For most of automotive history the midsize sedan has been a relentlessly rational, left-brain transportation appliance. Safe, sensible, practical, comfortable and boring.
For most of its own history, however, the Honda Accord was the exception. Some generations were sportier than others, but, let’s just say that the Accord recently won a Car and Driver 10-Best Cars award … for the 25th year running. The gearhead enthusiast magazine never gives an award to a boring car.
Some other sedans have also upped their game in recent years. Automakers realized that some buyers who stuck with sedans in the age of the SUV did so because they cherished the wieldier driving dynamics made possible by a sedan’s lower mass and lower centre of gravity. So, automakers gave them more of what they wanted.
When the Toyota Camry was last overhauled for 2018, even the base versions emerged with a huge dose of athleticism. The sportier trims went on to greatly grow their share of Camry sales. Meanwhile the Accord, also last redesigned for 2018, not only raised its own game but also remained – at least until 2020 – the only mainstream midsize sedan still offering a manual transmission.
The 2023 redesign hasn’t revived the manual and the former two-litre, 252-horsepower turbo gas engine and 10-speed automatic don’t return for 2023 either. Now, the Accord comes in just three trims, and two of them are fuel-miserly hybrids.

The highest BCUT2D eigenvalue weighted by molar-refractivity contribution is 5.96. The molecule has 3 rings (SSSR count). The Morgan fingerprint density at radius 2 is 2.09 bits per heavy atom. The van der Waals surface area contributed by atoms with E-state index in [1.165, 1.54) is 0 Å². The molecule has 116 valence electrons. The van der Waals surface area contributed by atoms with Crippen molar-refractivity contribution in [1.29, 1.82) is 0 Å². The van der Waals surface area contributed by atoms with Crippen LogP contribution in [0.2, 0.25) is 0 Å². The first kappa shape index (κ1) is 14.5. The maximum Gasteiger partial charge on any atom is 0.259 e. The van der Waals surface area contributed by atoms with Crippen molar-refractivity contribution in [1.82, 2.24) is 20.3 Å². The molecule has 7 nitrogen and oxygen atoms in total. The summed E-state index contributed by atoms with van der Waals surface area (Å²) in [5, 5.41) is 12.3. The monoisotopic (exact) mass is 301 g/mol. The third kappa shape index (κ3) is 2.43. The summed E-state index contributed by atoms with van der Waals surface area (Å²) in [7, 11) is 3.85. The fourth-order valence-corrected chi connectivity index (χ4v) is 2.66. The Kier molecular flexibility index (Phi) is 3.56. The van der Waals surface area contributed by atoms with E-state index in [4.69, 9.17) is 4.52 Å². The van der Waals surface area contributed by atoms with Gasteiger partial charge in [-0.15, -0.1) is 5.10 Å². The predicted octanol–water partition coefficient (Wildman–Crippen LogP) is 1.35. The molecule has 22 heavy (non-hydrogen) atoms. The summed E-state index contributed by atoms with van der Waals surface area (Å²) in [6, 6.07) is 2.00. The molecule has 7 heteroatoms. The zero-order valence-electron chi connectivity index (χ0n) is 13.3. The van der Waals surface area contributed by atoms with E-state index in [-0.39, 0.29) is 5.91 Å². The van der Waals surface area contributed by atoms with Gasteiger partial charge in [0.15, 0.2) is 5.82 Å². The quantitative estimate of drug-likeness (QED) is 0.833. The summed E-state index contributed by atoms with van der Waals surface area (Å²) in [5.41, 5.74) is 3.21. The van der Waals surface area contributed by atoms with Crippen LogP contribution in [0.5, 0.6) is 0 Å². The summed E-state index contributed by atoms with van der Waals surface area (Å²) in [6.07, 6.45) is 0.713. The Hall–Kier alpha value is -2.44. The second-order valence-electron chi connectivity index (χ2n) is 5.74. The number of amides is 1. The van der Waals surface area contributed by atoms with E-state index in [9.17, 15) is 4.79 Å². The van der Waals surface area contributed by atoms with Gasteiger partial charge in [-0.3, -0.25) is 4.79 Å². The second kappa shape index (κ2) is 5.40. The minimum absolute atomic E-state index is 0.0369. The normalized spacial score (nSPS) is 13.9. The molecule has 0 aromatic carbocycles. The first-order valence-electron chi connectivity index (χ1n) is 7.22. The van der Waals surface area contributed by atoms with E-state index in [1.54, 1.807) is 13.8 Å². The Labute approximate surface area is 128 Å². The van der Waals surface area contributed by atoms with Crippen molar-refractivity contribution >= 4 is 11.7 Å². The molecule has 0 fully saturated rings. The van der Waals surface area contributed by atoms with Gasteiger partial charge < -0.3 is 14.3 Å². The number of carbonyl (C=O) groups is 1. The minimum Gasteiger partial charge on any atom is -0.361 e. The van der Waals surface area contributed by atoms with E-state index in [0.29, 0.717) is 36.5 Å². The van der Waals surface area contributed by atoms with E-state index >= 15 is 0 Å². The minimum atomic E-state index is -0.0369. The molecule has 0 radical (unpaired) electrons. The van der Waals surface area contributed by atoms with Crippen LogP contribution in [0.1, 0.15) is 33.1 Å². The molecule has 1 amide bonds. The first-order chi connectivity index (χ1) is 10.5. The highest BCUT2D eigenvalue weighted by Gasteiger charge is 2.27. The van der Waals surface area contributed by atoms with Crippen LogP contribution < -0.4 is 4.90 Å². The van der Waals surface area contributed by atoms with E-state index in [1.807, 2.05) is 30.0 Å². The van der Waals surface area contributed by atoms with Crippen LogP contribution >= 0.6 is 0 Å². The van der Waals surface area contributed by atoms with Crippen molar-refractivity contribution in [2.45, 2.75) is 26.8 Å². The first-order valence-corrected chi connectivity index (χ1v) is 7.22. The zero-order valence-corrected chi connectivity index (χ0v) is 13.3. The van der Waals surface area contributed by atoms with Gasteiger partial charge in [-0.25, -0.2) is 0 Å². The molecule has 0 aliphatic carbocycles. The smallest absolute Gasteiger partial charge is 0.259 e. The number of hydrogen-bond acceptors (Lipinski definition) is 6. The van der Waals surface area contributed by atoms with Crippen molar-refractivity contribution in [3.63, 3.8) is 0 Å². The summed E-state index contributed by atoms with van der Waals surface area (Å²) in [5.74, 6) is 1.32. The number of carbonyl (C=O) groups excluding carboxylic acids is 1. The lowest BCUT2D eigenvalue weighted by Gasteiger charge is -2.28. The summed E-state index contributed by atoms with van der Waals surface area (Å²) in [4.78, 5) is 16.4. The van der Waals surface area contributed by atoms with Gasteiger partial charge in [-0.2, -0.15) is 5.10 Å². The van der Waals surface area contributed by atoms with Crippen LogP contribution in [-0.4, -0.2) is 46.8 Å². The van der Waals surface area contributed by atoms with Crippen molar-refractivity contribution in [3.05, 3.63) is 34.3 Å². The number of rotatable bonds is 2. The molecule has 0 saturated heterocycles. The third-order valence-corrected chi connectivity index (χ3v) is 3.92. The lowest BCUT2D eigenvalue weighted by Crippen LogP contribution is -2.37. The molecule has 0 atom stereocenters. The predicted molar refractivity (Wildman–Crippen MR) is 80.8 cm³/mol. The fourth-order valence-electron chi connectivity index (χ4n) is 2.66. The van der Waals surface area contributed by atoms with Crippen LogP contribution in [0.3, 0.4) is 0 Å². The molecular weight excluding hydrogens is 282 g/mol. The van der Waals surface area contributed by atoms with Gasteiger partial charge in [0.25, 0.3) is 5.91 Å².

The base EX trim is propelled by a refined but basically carryover 192-horsepower, 1.5-litre turbo four-cylinder teamed with a continuously-variable transmission (CVT). The hybrids, in Sport and Touring Trims, team a CVT with a new, two-litre gas engine and uprated dual-motor electric propulsion, rated at a combined 204 horsepower and 247 lb-ft of torque.
Torque is up by 15 lb-ft, but, oddly, maximum power appears to be down eight horsepower. Not so, says Honda. Apparently, there’s a new standard for measuring power on hybrids, and by apples-to-apples measurements, the 2023 gains three horsepower over the previous model.
A similar issue of “it depends how you look at it” applies to the fuel consumption. The 2023 Hybrids’ city/highway consumption numbers of 5/5.7 litres per 100 kilometres improve on the 5.3/5.7 of the previous Sport and Touring trims, but not the former smaller-tired base model that rated 5/5.
For our preview drive, the Accord displayed a disappointing final consumption of 7 litres per 100 kilometres. Mind you, the conditions on the day were far from favourable – minus 20 degrees Celsius, and pavement that was mostly wet or snow-crusted.
Even with three trims to choose from, the previous Hybrid accounted for only about 6 per cent of Accord sales. Honda says the new Hybrid’s share of Accord sales is expected to be a whopping 50 per cent. The 2023s are arriving at dealerships this month, at a starting price of $37,000 for the EX, $41,000 for the Sport Hybrid, and $44,500 for the Touring Hybrid.
James Engelsman and Thomas Holland from Throttle House test the 2023 Honda Accord Hybrid Touring, which is better insulated, better on fuel and handles better compared to the previous generation
2023 Honda Accord Hybrid
- Price: $41,000 - $44,500
- Engine: two-litre Atkinson-cycle four-cylinder/dual electric motors
- Transmission/drive: Continuously-variable automatic/front-wheel drive